• Eximo
    There are i7-7700HQ laptops with GTX1060 for comparable prices.

    Great product, pricing is just too off to make sense. For this money I would look at ASRock's STX form factor.
  • Giroro
    The processor is exciting for what it is, but the barebones NUC is way too expensive. What was the value of the NUC as-configured, because isn't just the 800p SSD $200 on its own, plus the other SSD, RAM, Windows, monitor, etc.

    You can get a laptop with a 1060 for around $1000 all-in. It costs even less for a 1050ti which I agree seems closer in performance.

    I wouldn't consider buying a NUC with this level of performance unless it cost more like $800 all-in... Which would mean something closer to $500 for a barebones configuration.
  • bit_user
    I wish they sold standalone Vega 24 dGPUs as a replacement for the RX 560.
  • bit_user
    Anonymous said:
    Should the dedicated gpu be a 1030 or 1050, not a 1060.

    Except:
    Quote:
    Intel claims its new chips should serve up similar graphics performance as Nvidia's GeForce GTX 1060 Max-Q.


    However:
    Quote:
    Test System & Configuration
    Gigabyte GeForce GTX 1060 G1 Gaming 6G

    So, it seems the legit complaint is that they used a standard GTX 1060, instead of something closer to the Max-Q model. Here's how they compare:

    http://gpuboss.com/gpus/GeForce-GTX-1060-Max-Q-vs-GIGABYTE-GeForce-GTX-1060-G1-Gaming


    I think the Quadro P2000 would be pretty close to the GTX 1060 Max-Q:

    https://www.nvidia.com/content/dam/en-zz/Solutions/design-visualization/documents/Quadro-P2000-US-03Feb17.pdf

    But, it's not a perfect match, and it would make for a slightly awkward comparison, probably raising more fuss than the card they chose. Still, they should've at least used a slower GTX 1060, like one of the ITX-friendly single-fan cards.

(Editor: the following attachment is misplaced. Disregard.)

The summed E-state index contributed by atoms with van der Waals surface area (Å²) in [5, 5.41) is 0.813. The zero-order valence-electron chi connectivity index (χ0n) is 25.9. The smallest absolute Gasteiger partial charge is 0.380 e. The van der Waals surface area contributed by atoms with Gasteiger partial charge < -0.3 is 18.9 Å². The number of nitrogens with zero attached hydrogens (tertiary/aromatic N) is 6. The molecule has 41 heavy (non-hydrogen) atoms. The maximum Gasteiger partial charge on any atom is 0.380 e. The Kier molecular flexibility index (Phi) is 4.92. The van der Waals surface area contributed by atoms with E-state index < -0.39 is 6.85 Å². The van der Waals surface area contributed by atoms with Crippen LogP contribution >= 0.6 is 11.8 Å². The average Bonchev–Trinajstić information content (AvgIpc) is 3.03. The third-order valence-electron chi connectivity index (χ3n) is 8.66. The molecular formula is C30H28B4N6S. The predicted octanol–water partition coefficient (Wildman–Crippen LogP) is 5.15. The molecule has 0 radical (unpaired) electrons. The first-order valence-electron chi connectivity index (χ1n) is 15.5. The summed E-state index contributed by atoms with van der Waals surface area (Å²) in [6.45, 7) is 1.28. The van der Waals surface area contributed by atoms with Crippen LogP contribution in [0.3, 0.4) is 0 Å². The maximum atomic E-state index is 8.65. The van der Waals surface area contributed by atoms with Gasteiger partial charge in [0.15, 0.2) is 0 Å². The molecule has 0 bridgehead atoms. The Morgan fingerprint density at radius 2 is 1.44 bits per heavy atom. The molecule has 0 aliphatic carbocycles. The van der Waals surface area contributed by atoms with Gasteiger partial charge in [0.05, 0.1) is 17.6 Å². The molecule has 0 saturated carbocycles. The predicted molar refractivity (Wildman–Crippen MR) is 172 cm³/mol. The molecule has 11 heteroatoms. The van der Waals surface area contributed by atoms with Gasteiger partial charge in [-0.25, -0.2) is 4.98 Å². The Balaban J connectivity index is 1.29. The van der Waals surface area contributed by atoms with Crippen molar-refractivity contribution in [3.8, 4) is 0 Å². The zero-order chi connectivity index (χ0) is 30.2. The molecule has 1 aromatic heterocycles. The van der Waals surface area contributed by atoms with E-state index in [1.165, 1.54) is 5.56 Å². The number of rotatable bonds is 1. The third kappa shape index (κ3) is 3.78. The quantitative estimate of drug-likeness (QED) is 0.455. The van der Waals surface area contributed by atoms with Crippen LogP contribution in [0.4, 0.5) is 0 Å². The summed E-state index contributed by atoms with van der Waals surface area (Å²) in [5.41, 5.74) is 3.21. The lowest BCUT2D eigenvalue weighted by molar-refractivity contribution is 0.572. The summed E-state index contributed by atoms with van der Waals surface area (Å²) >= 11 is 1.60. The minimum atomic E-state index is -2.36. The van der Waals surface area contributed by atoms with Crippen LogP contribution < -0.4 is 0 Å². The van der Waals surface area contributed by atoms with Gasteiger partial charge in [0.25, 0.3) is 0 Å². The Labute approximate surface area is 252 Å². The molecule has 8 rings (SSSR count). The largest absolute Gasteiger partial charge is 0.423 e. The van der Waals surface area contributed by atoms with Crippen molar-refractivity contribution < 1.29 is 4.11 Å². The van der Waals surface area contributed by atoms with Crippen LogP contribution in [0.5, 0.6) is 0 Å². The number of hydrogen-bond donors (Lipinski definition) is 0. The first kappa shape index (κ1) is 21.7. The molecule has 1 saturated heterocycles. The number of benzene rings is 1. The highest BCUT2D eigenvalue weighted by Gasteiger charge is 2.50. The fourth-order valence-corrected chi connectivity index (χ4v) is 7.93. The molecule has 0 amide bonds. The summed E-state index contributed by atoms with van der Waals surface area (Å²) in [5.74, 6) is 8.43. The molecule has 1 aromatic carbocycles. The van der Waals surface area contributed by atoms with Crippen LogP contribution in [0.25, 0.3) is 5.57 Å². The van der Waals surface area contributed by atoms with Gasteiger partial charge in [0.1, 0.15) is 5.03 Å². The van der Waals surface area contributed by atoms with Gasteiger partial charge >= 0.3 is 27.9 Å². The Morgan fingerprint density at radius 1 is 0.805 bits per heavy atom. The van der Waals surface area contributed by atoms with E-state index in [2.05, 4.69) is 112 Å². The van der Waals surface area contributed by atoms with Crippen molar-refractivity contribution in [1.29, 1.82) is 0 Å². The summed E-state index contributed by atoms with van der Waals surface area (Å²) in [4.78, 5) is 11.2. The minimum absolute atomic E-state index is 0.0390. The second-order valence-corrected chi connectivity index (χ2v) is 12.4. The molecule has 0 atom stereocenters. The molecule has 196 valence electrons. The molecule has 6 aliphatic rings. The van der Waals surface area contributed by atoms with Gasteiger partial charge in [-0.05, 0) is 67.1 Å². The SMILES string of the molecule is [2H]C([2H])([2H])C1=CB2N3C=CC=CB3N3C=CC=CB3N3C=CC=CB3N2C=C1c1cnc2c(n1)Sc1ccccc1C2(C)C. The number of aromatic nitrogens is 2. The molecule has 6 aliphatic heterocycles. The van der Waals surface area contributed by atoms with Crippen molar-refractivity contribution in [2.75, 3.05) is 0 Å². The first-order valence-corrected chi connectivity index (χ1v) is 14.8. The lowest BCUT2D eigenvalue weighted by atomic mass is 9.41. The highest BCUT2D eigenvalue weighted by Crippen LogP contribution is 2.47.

• bit_user
    Anonymous said:
    You can get a laptop with a 1060 for around $1000 all-in. It costs even less for a 1050ti which I agree seems closer in performance.

    ... something about equating desktop and laptop GPUs.
  • zodiacfml
    Glad to see products though I want to see even more such as integrated RAM.

    I wonder how AMD APUs would fare with HBM memory available to its CPU and GPU.
  • FD2Raptor
    Anonymous said:
    Should the dedicated gpu be a 1030 or 1050, not a 1060.


    The dedicated comparison should have been the RX 570/580 4GB GDDR5 to remove any nvidia vs amd optimizations difference from the equation.
  • redgarl
    The GPU is really similar to a RX 570. Well, it is impressive for an IGPU. I am surprised AMD is not doing anything for that market on mobile.

    Probably next year with Zen 2.

    Anonymous said:
    Anonymous said:
    Should the dedicated gpu be a 1030 or 1050, not a 1060.


    The dedicated comparison should have been the RX 570/580 4GB GDDR5 to remove any nvidia vs amd optimizations difference from the equation.


    I totally agree. As of now it is impossible to know what this VEGA 11 chip really is in comparison to APU.
  • redgarl
    Anonymous said:
    I wish they sold standalone Vega 24 dGPUs as a replacement for the RX 560.